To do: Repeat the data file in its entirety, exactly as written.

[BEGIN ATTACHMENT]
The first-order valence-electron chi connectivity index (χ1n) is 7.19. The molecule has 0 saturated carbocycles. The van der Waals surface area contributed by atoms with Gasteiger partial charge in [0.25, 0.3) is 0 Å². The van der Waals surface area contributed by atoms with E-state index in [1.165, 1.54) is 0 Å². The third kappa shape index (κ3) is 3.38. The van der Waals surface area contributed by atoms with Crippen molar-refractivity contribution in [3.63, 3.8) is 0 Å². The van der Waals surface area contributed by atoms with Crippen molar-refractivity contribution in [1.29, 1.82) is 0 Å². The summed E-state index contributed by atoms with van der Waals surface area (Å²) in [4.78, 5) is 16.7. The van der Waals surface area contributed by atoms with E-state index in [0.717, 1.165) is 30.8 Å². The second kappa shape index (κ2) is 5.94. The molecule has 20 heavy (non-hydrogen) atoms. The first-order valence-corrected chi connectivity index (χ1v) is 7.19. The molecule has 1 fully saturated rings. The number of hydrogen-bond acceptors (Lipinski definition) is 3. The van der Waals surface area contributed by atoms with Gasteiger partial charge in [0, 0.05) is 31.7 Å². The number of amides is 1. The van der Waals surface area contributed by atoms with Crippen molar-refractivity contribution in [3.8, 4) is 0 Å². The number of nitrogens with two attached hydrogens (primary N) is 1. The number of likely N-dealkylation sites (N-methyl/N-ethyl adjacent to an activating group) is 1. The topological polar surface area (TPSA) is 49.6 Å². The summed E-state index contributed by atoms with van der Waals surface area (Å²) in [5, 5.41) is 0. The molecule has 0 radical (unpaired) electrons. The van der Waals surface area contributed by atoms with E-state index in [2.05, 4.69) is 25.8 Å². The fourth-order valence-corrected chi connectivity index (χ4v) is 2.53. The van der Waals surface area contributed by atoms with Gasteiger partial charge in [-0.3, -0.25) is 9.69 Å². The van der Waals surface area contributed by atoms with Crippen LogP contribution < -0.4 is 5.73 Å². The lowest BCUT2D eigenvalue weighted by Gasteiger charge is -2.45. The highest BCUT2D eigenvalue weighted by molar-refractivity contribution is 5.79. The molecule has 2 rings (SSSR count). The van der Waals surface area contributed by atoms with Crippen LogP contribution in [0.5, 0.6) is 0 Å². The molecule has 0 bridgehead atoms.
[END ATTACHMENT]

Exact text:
The first-order valence-electron chi connectivity index (χ1n) is 7.19. The molecule has 0 saturated carbocycles. The van der Waals surface area contributed by atoms with Gasteiger partial charge in [0.25, 0.3) is 0 Å². The van der Waals surface area contributed by atoms with E-state index in [1.165, 1.54) is 0 Å². The third kappa shape index (κ3) is 3.38. The van der Waals surface area contributed by atoms with Crippen molar-refractivity contribution in [3.63, 3.8) is 0 Å². The van der Waals surface area contributed by atoms with Crippen molar-refractivity contribution in [1.29, 1.82) is 0 Å². The summed E-state index contributed by atoms with van der Waals surface area (Å²) in [4.78, 5) is 16.7. The van der Waals surface area contributed by atoms with E-state index in [0.717, 1.165) is 30.8 Å². The second kappa shape index (κ2) is 5.94. The molecule has 20 heavy (non-hydrogen) atoms. The first-order valence-corrected chi connectivity index (χ1v) is 7.19. The molecule has 1 fully saturated rings. The number of hydrogen-bond acceptors (Lipinski definition) is 3. The van der Waals surface area contributed by atoms with Gasteiger partial charge in [0, 0.05) is 31.7 Å². The number of amides is 1. The van der Waals surface area contributed by atoms with Crippen molar-refractivity contribution in [3.8, 4) is 0 Å². The number of nitrogens with two attached hydrogens (primary N) is 1. The number of likely N-dealkylation sites (N-methyl/N-ethyl adjacent to an activating group) is 1. The topological polar surface area (TPSA) is 49.6 Å². The summed E-state index contributed by atoms with van der Waals surface area (Å²) in [5, 5.41) is 0. The molecule has 0 radical (unpaired) electrons. The van der Waals surface area contributed by atoms with E-state index in [2.05, 4.69) is 25.8 Å². The fourth-order valence-corrected chi connectivity index (χ4v) is 2.53. The van der Waals surface area contributed by atoms with Gasteiger partial charge in [-0.3, -0.25) is 9.69 Å². The van der Waals surface area contributed by atoms with Crippen LogP contribution < -0.4 is 5.73 Å². The lowest BCUT2D eigenvalue weighted by Gasteiger charge is -2.45. The highest BCUT2D eigenvalue weighted by molar-refractivity contribution is 5.79. The molecule has 2 rings (SSSR count). The van der Waals surface area contributed by atoms with Crippen LogP contribution in [0.5, 0.6) is 0 Å². The molecule has 0 bridgehead atoms.